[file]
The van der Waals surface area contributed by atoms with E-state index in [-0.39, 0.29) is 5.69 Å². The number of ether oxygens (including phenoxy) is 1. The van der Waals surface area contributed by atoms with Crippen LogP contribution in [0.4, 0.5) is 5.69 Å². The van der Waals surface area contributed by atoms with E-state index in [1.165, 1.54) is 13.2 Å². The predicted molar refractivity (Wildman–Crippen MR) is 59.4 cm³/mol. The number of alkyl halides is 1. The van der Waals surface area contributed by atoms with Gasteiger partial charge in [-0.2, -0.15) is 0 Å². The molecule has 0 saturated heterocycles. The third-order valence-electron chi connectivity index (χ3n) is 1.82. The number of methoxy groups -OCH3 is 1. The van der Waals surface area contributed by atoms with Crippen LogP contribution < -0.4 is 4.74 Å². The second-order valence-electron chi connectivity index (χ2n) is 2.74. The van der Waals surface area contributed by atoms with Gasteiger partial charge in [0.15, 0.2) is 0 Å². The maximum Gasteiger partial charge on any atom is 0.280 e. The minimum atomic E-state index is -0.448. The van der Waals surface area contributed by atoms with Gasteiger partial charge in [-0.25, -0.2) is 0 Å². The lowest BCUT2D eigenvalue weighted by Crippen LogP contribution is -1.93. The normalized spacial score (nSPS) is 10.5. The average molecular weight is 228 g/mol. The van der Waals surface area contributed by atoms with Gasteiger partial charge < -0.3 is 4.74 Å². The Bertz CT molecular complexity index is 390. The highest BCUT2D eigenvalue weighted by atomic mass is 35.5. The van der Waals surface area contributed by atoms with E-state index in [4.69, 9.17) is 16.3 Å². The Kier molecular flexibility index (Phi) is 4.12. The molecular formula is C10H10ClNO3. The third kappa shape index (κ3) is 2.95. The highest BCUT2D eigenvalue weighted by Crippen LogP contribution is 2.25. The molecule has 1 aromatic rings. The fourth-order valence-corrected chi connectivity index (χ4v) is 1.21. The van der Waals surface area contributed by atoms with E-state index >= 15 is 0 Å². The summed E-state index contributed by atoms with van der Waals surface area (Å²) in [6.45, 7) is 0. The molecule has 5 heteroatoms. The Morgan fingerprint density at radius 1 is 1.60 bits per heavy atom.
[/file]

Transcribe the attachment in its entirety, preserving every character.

The van der Waals surface area contributed by atoms with E-state index in [-0.39, 0.29) is 5.69 Å². The number of ether oxygens (including phenoxy) is 1. The van der Waals surface area contributed by atoms with Crippen LogP contribution in [0.4, 0.5) is 5.69 Å². The van der Waals surface area contributed by atoms with E-state index in [1.165, 1.54) is 13.2 Å². The predicted molar refractivity (Wildman–Crippen MR) is 59.4 cm³/mol. The number of alkyl halides is 1. The van der Waals surface area contributed by atoms with Gasteiger partial charge in [-0.2, -0.15) is 0 Å². The molecule has 0 saturated heterocycles. The third-order valence-electron chi connectivity index (χ3n) is 1.82. The number of methoxy groups -OCH3 is 1. The van der Waals surface area contributed by atoms with Crippen LogP contribution < -0.4 is 4.74 Å². The second-order valence-electron chi connectivity index (χ2n) is 2.74. The van der Waals surface area contributed by atoms with Gasteiger partial charge in [0.15, 0.2) is 0 Å². The maximum Gasteiger partial charge on any atom is 0.280 e. The minimum atomic E-state index is -0.448. The van der Waals surface area contributed by atoms with Gasteiger partial charge in [-0.25, -0.2) is 0 Å². The lowest BCUT2D eigenvalue weighted by Crippen LogP contribution is -1.93. The normalized spacial score (nSPS) is 10.5. The average molecular weight is 228 g/mol. The van der Waals surface area contributed by atoms with Gasteiger partial charge < -0.3 is 4.74 Å². The Bertz CT molecular complexity index is 390. The highest BCUT2D eigenvalue weighted by atomic mass is 35.5. The van der Waals surface area contributed by atoms with E-state index in [4.69, 9.17) is 16.3 Å². The Kier molecular flexibility index (Phi) is 4.12. The molecular formula is C10H10ClNO3. The third kappa shape index (κ3) is 2.95. The highest BCUT2D eigenvalue weighted by Crippen LogP contribution is 2.25. The molecule has 1 aromatic rings. The fourth-order valence-corrected chi connectivity index (χ4v) is 1.21. The van der Waals surface area contributed by atoms with E-state index >= 15 is 0 Å². The summed E-state index contributed by atoms with van der Waals surface area (Å²) in [6.45, 7) is 0. The molecule has 5 heteroatoms. The Morgan fingerprint density at radius 1 is 1.60 bits per heavy atom.